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  • Bell on Bell's Theorem: The Changing Face of Nonlocality.Harvey R. Brown & Christopher Gordon Timpson - unknown
    Between 1964 and 1990, the notion of nonlocality in Bell's papers underwent a profound change as his nonlocality theorem gradually became detached from quantum mechanics, and referred to wider probabilistic theories involving correlations between separated beables. The proposition that standard quantum mechanics is itself nonlocal became divorced from the Bell theorem per se from 1976 on, although this important point is widely overlooked in the literature. In 1990, the year of his death, Bell would express serious misgivings about the mathematical (...)
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  • The Reality of Relations: The Case From Quantum Physics.Michael Esfeld - unknown
    As far as classical physics is concerned, it is possible to trace causal relations between physical objects back to intrinsic properties of these objects. On this view, causal relations turn out to be internal instead of external relations, supervening on intrinsic properties of the relata. However, one can raise doubts about this view already in Newtonian mechanics. The decisive blow to this view comes from quantum physics, with Bell’s theorem proving that no dynamics based on local, intrinsic properties of quantum (...)
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  • On the Physical Explanation for Quantum Computational Speedup.Michael E. Cuffaro - 2013 - Dissertation, The University of Western Ontario
    The aim of this dissertation is to clarify the debate over the explanation of quantum speedup and to submit, for the reader's consideration, a tentative resolution to it. In particular, I argue, in this dissertation, that the physical explanation for quantum speedup is precisely the fact that the phenomenon of quantum entanglement enables a quantum computer to fully exploit the representational capacity of Hilbert space. This is impossible for classical systems, joint states of which must always be representable as product (...)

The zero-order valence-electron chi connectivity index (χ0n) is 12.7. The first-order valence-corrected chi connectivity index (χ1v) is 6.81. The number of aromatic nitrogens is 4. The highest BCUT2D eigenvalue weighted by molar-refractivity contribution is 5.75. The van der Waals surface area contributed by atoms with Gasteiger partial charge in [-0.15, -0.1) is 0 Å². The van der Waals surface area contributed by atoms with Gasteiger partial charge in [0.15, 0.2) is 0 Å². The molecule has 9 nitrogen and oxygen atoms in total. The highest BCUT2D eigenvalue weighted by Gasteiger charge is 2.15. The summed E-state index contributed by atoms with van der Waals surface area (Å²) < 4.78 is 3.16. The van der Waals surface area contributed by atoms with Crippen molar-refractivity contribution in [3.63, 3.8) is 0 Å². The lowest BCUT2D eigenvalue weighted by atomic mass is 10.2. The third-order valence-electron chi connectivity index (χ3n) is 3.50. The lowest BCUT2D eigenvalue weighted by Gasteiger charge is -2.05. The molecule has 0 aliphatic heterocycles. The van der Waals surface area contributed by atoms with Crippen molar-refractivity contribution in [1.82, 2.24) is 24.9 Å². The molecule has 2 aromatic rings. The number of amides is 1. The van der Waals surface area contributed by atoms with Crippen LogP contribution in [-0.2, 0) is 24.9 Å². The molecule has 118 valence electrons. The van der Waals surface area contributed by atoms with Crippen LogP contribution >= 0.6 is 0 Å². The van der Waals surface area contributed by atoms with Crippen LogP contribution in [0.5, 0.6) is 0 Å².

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  • Non-Local Common Cause Explanations for EPR.Matthias Egg & Michael Esfeld - 2014 - European Journal for Philosophy of Science 4 (2):181-196.
    The paper argues that a causal explanation of the correlated outcomes of EPR-type experiments is desirable and possible. It shows how Bohmian mechanics and the GRW mass density theory offer such an explanation in terms of a non-local common cause.
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  • How to Account for Quantum Non-Locality: Ontic Structural Realism and the Primitive Ontology of Quantum Physics.Michael Esfeld - 2017 - Synthese 194 (7):2329-2344.
    The paper has two aims: (1) it sets out to show that it is well motivated to seek for an account of quantum non-locality in the framework of ontic structural realism (OSR), which integrates the notions of holism and non-separability that have been employed since the 1980s to achieve such an account. However, recent research shows that OSR on its own cannot provide such an account. Against this background, the paper argues that by applying OSR to the primitive ontology theories (...)
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  • The Primitive Ontology of Quantum Physics: Guidelines for an Assessment of the Proposals.Michael Esfeld - 2014 - Studies in History and Philosophy of Science Part B: Studies in History and Philosophy of Modern Physics 47:99-106.